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Mar 09 2013

The Comox Valley Seed Bank – A CVGSS Project

[important]Why do we need a Seed Bank?[/important]

A display of various small sealed plastic boxes, hand labelled, with precious seeds inside; a blue binder, and a few beans sprinkled on a persian carpet

Comox Valley Seed Bank, January 2013

If we had been asking this question ten years or so ago, when Seedy Saturday was a new event here in the Comox Valley, some of the answers would be different than they are today.

Some would be the same:  growing heritage seeds and saving them for the next year, sharing them with other gardeners – this helps to maintain the biodiversity of plant varieties.  Biodiversity has plummeted in the last 50 years with industrial agriculture.  Over the last 100 years, we have lost 96% of commercial vegetable varieties.  Industrial agriculture requires mono-culture plantings, to enable machinery to fertilize and apply pesticide, and to harvest and transport. The percentage of people gardening and saving their own seeds has also dropped over this time, although there is more interest in recent years.  Gardeners have kept alive many of the old varieties, selected them for certain advantageous traits, and shared them with other gardeners.

These seeds are called Heritage, Heirloom, or non-hybridized seeds.  When they are planted, they grow true.  Their popularity is increasing, because they are intriguing, tasty, different, and it is satisfying to keep them alive.  They are also free.  CVGSS members have been encouraging more people to grow and save these seeds.

But since Seedy Saturday began here, there have been some very serious changes to local food security, and food production.  Large corporations realised early on that control over seeds was key to domination of food supplies.  Dozens of small seed companies have been bought up as Monsanto and DuPont compete for market supremacy.  Monsanto now sells 27% of total seed sales worldwide.  A huge part of their strategy is to promote Genetically Modified seeds and seduce farmers into committing to using them, along with pesticides.  Local food security is also endangered by economic breakdown, environmental destruction, and climate change.

One of the key elements to a healthy local food situation is a Seed Bank.  Seed Sovereignty means that seeds should stay in the public domain, and permit grass-roots preservation of our seed heritage.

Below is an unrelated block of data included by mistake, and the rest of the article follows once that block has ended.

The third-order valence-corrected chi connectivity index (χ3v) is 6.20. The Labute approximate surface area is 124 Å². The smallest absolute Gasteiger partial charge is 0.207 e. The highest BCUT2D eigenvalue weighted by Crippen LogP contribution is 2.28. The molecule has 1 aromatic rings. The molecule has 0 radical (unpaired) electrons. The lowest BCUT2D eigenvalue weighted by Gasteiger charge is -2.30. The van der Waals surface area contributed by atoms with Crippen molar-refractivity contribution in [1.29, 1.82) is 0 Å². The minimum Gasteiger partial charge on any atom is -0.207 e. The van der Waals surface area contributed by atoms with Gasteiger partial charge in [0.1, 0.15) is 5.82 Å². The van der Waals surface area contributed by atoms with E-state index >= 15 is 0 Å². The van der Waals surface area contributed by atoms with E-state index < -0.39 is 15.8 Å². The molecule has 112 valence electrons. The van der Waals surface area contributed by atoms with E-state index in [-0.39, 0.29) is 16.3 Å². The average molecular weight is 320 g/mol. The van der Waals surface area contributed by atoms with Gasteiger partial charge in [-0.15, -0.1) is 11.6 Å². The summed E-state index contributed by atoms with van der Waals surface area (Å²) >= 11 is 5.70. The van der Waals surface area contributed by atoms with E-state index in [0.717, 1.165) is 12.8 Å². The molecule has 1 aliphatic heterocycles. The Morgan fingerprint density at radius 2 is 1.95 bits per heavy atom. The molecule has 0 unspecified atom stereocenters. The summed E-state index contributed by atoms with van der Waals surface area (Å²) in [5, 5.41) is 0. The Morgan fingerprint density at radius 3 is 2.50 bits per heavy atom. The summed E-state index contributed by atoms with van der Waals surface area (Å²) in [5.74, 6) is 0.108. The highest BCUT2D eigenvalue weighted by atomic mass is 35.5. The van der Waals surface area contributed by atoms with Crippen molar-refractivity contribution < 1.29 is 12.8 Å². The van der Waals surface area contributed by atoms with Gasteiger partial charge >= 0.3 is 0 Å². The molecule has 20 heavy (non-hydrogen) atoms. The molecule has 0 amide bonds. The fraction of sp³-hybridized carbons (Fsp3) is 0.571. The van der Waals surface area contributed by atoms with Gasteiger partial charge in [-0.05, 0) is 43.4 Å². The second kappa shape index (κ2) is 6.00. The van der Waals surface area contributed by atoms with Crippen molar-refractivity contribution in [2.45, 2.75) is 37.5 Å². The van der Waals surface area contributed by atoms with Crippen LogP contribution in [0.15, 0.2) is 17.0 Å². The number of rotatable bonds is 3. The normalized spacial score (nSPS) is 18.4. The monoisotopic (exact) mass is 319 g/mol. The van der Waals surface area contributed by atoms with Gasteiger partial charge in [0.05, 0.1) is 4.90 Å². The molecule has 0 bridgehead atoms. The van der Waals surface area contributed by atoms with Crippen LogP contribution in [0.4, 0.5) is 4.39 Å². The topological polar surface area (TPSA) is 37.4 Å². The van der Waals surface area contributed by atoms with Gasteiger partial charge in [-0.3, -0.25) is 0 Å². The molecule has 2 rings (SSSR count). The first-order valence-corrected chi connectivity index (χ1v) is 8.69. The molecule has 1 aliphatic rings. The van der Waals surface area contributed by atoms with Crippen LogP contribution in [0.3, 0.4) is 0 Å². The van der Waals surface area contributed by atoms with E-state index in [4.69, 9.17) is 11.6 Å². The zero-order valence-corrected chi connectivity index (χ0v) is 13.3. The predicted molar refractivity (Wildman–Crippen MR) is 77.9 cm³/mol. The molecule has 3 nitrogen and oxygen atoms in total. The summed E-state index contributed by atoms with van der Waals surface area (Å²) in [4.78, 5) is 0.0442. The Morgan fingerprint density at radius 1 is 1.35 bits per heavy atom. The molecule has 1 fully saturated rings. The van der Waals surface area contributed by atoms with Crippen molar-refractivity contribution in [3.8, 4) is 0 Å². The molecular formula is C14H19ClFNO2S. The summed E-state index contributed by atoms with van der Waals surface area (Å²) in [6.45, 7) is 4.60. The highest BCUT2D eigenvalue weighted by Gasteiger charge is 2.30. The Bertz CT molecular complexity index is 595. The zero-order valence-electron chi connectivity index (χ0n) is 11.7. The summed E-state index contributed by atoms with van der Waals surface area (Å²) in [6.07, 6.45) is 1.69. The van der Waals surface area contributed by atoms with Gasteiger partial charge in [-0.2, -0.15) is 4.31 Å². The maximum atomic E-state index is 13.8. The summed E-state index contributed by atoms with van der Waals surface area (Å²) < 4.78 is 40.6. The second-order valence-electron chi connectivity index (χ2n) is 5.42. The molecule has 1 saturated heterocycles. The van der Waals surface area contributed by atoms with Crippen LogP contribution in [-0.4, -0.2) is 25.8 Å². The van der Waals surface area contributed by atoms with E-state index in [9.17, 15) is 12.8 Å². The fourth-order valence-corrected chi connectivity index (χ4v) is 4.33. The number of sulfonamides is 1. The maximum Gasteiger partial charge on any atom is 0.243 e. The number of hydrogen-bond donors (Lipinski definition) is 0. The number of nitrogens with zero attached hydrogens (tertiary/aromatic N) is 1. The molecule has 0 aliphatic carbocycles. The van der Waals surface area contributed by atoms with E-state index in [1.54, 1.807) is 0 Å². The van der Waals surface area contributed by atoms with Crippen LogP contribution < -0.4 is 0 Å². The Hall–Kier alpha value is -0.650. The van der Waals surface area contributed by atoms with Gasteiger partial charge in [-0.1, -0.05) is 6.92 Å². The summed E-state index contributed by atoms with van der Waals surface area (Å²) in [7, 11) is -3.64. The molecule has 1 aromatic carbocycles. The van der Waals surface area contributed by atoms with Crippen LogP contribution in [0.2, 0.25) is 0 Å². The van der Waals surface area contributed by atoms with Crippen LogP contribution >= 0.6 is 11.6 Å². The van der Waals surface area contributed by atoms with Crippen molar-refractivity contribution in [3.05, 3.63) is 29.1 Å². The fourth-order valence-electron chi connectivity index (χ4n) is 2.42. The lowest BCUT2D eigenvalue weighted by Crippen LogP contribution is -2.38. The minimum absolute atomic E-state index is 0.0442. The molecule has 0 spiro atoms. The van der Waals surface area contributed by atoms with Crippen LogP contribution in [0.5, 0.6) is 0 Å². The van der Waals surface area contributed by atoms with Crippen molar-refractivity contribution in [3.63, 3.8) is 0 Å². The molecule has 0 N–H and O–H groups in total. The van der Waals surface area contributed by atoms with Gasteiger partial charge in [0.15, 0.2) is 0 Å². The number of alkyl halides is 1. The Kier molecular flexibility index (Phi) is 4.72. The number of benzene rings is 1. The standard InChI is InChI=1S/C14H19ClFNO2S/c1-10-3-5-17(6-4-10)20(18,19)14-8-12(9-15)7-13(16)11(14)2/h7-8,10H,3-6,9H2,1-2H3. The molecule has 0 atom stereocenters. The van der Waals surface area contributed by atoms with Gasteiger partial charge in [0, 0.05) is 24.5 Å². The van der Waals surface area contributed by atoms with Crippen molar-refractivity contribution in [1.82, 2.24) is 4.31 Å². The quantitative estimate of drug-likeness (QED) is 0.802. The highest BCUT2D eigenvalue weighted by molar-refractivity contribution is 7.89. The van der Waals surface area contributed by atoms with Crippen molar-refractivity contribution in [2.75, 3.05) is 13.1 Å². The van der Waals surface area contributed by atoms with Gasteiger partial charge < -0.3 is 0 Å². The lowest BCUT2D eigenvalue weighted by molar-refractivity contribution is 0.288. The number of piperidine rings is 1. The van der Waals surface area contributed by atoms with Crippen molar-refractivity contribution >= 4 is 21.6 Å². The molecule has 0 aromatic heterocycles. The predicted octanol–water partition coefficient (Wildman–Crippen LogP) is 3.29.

Just after Seedy Saturday in March this year (2012), a group of about 15 people met to talk about starting a Community Seed Bank in the Comox Valley.  Some people in the group had been saving seeds through CVGSS for several years and had built up a wealth of knowledge and experience.  Others were fairly new to saving seeds but curious about the idea of a seed bank and what that would entail.  We agreed also that the increased level of threat to seed sovereignty and the need for locally grown seeds that could adapt to changes in climate, called for a stricter scientific approach and a wider level of understanding of seed saving than many of us had been practising up to now.

Since our beginnings in March, the Seed Bank Team has accomplished a number of steps towards setting up a structure that will give us good guidelines and protocols for keeping records: a mentoring system, a list of resources, and networking with the wider scene of community seed-saving on the Island.  We have also planted, grown and saved our first batch of seeds, and we are about to store and label them.  All of this took a lot of discussion of course, and many great suggestions were shared and taken up.  We could see clearly that being a member of the team, contributing seeds each year and keeping good records of them, required commitment.  We are discovering how we can approach seed-saving scientifically while working with the limitations of back yards or small acreages.

Our goal at this stage  is to establish a Living Seed Bank and gradually build it up,  increasing the number of seed savers and the varieties of seeds.  Every year, we will grow out some of the seeds we saved the year before, and see how they perform with each season’s conditions.  It is an organic process, in every sense of the word!

If you are considering starting a Community Seed Bank in your area, we would be happy to share our experience so far, the procedures and forms we have developed, and any other help.

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